How will our style change as we age?

I was just pondering my outfit today and wondering – how long will I be dressing like this? Those of us who follow fashion know that fashions change with time, albeit slowly, but change does happen. I am definitely not sporting the same style that I wore 5 years ago.

Fashion can be hard for some people to understand and get right because

  1. There are often no rules.
  2. There are a lot of rules.

I think growing up in rural Minnesota caused me to have a very casual and conservative style.  I am still trying to free myself of these unspoken rules (while I have few huge baggy sweatshirts in my wardrobe these days – although I must admit I do have one from the U of M – I mean, it’s my alma mater – I have to! I certainly have not purchased one in years!  And they almost are never worn in public).  But weekends spent at Uni working on my thesis are often spent wearing jeans, a theadless graphic tee, a hoodie from my ex-work, and sneakers.

So what will my style be in 5, 10, 15, or 30 years time?  What will I be wearing when I’m 60?  I should hope I still look fabulous, but admittedly most women these days who I see who are 59 – and probably have way more money, and do spend way more money than I do on clothes – look, well….  atrocious.

I’ve even tried searching one of the main NZ street fashion blogs for images of older women looking chic but…  alas there wasn’t much apart from this one.  Pretty much everyone they photograph is a young, hip looking woman decked out in NZ designer duds or some amazing vintage.  Um… hi.  Most of us can’t afford the ridiculous prices for NZ designed clothing – often which the styles I find a bit marginal.  Anyways, I digress.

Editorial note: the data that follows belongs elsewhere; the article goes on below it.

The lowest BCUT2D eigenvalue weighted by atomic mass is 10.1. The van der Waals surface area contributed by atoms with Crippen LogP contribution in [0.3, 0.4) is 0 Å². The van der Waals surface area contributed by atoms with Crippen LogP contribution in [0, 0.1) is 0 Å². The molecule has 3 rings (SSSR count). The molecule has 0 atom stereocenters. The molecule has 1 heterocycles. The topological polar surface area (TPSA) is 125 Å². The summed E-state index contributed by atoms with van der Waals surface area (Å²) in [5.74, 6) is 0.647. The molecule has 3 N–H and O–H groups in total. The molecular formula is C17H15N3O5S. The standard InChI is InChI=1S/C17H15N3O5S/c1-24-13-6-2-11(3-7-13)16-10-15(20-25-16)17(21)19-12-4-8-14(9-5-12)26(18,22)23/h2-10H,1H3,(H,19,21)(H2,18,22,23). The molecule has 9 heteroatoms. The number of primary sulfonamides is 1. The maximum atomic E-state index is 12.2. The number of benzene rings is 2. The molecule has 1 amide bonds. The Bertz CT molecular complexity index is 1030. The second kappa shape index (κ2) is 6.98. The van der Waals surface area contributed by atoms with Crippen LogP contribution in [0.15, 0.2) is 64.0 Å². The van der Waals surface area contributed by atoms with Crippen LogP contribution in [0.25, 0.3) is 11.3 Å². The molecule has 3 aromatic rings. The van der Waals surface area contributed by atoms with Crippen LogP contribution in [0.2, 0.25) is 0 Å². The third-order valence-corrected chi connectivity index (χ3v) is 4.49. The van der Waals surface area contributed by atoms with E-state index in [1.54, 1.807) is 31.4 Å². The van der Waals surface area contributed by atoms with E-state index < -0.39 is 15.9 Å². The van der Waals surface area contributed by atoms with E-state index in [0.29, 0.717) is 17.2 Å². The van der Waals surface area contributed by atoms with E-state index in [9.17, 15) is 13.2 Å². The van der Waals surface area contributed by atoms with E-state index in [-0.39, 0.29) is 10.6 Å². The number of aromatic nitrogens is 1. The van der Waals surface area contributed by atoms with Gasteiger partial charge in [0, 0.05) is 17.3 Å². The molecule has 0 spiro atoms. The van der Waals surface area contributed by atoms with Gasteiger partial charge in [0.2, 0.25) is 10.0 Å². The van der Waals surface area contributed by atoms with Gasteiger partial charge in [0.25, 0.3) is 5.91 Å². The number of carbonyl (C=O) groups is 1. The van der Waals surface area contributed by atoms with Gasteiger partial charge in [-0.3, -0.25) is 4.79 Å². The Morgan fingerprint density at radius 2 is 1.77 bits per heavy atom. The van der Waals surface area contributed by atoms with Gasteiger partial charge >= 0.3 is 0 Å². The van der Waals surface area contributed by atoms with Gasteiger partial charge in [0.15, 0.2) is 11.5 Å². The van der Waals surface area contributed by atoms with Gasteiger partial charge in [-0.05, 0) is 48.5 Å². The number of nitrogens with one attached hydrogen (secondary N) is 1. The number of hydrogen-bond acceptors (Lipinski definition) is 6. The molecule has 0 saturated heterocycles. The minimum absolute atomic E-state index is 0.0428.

Obviously the fashion “rules” change with time.   I think as we get older there are possibly more rules [yet at the same time I dress much less conservatively now than I did 5 years ago.  Whether this is due to age, increased confidence, geographic location, fashion – I haven’t the faintest idea].  I also wonder though, if the rules for older women become so rigid that we, as women, feel like only young women can look attractive.  That once you get past a certain age, you have to start looking frumpy (or like a mom – e.g. khaki or white capris and a coral coloured top.  I’m not even joking.  If you are a mom, you probably own those two items and have worn them together on at least one occasion.  I’m just sayin’), and wearing odd handkerchief hem tunics with unsightly embellishments.  Paired with black or navy skirts or trousers.  So much black a navy…

But today I was given hope when I saw the new Karen Walker sunglasses campaign.  Yeah yeah big NZ designer and her sunglasses are all the rage – woop de woop, right?  Well, this campaign I hate to admit, it is amazing (as an aside, go on her website and have a look at all of her eyewear campaigns. I am very jealous at how clever they are.  Her clothes are average.  But her eyewear campaigns are out of this world – literally!).  This is exactly what I am talking about.  THIS is what I want to look like when I’m ‘old’:


I’m completely serious. Amazing. I’m glad I now have a target.


7 thoughts on “How will our style change as we age?

  1. I wonder about this same thing all the time. Personally I refuse to be frumpy at any age. I feel like I’m channelling my grandmother who always dressed to the nines. And yes those sunglasses are freaking awesome!

    • It’s great to hear what your fashion inspiration was! 😀 I am constantly trying to de-frump myself but sometimes it can be tricky (oh the lure of a sweatshirt and jeans)! : D

      • that’s totally understandable! But I just can’t get myself to be casual at work. For me to be alert and focused I have to feel ‘put together’ – yes I’m a strange one.

  2. Interesting thoughts. I think people’s styles and tastes evolve as to trends and that will affect what you wear. And your circumstances such as a job will too. Plus there are things a younger woman can wear an older woman cannot- at least not without sending a very different message. But then I think older women can get away with items that make a bigger statement too.

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